Evangelical scholar Ed Stetzer calculates that at the current rate of decline, mainline liberal Protestant churches will cease to exist in 23 years.
He crunches the numbers and suggests the reasons. For example, “Over the past few decades, some mainline Protestants have abandoned central doctrines that were deemed ‘offensive’ to the surrounding culture,” but that strategy doesn’t work.
Wait a minute: Isn’t that the sort of thing that we have been hearing from the evangelical church growth movement?
Stetzer doesn’t really believe that these churches will cease to exist and he laments their decline. But would it be good if they cease to exist, or is a liberal church better than nothing? Is there a point to institutional religion without the religion? Doesn’t that leave just an institution–with all its trappings of bureaucracy, self-protection, and regulation–without a purpose?
I would say that the rumors of the death of mainline churches may be greatly exaggerated. There still have their Christian pastors, theologians, congregations, and members. But their future may be in their becoming more conservative. This may be happening. The Methodists, for example, have embraced the pro-life cause and show some skepticism about the gay agenda, though the church is still torn over those issues. Conservatives in those denominations often struggle over they should stay and fight–until they are thrown out–or leave, thereby abandoning their church to the liberals. And it is theoretically possible that some of today’s secularists might start attending the increasingly secularist church bodies.
Christians recently celebrated Easter, a Sunday where many churches are robust and full. But, if current trends continue, mainline Protestantism has about 23 Easters left.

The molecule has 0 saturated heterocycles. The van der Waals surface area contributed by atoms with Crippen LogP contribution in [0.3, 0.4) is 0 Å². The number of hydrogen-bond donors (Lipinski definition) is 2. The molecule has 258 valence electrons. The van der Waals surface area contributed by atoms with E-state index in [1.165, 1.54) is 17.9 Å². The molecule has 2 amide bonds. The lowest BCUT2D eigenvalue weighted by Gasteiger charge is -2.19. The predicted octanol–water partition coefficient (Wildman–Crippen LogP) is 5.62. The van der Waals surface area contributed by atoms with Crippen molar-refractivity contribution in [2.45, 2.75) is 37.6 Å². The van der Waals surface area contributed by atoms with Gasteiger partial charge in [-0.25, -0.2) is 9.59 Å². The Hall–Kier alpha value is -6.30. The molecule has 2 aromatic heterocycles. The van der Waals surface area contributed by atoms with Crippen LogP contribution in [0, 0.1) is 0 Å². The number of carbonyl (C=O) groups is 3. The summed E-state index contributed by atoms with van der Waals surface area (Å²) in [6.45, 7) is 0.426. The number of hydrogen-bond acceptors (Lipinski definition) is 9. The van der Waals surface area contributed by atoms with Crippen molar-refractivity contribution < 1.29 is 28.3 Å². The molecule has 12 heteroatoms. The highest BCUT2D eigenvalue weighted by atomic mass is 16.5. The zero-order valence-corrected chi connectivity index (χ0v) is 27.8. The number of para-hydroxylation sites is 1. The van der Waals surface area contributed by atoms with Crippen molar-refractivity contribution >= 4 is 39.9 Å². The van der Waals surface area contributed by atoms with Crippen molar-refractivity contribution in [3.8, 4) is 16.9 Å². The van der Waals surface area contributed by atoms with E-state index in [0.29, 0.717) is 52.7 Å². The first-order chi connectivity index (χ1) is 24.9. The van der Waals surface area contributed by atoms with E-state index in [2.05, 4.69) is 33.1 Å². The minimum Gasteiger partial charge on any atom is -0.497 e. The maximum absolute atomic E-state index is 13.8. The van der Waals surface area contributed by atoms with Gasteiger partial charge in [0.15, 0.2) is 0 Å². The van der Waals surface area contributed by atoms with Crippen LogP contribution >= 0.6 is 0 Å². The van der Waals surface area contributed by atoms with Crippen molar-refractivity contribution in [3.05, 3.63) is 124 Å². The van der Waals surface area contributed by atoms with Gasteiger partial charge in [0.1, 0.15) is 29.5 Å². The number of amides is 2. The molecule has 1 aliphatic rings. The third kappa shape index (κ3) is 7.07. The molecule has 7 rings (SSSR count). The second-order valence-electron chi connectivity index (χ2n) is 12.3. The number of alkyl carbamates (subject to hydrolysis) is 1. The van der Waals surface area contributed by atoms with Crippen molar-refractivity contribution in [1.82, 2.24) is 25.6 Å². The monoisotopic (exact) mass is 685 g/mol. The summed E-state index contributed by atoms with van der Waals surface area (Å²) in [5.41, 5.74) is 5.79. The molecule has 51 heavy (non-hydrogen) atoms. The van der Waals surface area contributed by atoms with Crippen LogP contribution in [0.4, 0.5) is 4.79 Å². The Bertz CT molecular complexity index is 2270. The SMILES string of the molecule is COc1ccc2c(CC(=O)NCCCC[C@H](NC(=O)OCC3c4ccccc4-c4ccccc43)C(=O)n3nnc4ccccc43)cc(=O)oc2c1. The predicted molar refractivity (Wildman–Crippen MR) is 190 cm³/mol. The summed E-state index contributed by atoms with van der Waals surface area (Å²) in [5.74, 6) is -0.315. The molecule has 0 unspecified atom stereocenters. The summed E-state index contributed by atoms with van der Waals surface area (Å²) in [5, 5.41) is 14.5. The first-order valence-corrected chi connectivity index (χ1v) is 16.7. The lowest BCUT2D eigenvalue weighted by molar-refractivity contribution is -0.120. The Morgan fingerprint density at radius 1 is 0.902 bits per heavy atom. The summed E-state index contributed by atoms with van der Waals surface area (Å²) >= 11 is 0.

The news of mainline Protestantism’s decline is hardly new. Yet the trend lines are showing a trajectory toward zero in both those who attend a mainline church regularly and those who identify with a mainline denomination 23 years from now.
While the sky isn’t falling, the floor is dropping out.
The trajectory, which has been a discussion among researchers for years, is partly related to demographics. Mainline Protestants, which has been the tradition of several U.S. presidents, aren’t “multiplying” with children as rapidly as evangelicals or others of differing faiths. And geography matters. Places where Protestants live are now in socio-economic decline, and parts of the country like the Sun Belt are become more evangelical with every passing winter. . . .
Over the past few decades, some mainline Protestants have abandoned central doctrines that were deemed “offensive” to the surrounding culture: Jesus literally died for our sins and rose from the dead, the view of the authority of the Bible, the need for personal conversion and more.
Some of mainline Protestants leaders rejected or minimized these beliefs — beliefs that made the “protest” in Protestantism 500 years ago — as an invitation for more people to join a more culturally relevant and socially acceptable church. But if the mainline Protestant expression isn’t different enough from mainstream culture, people turn to other answers.
Photograph of the ruins of Holyrood Abbey, Edinburgh, by Kim Traynor (Own work) [CC BY-SA 3.0 (http://creativecommons.org/licenses/by-sa/3.0)], via Wikimedia Commons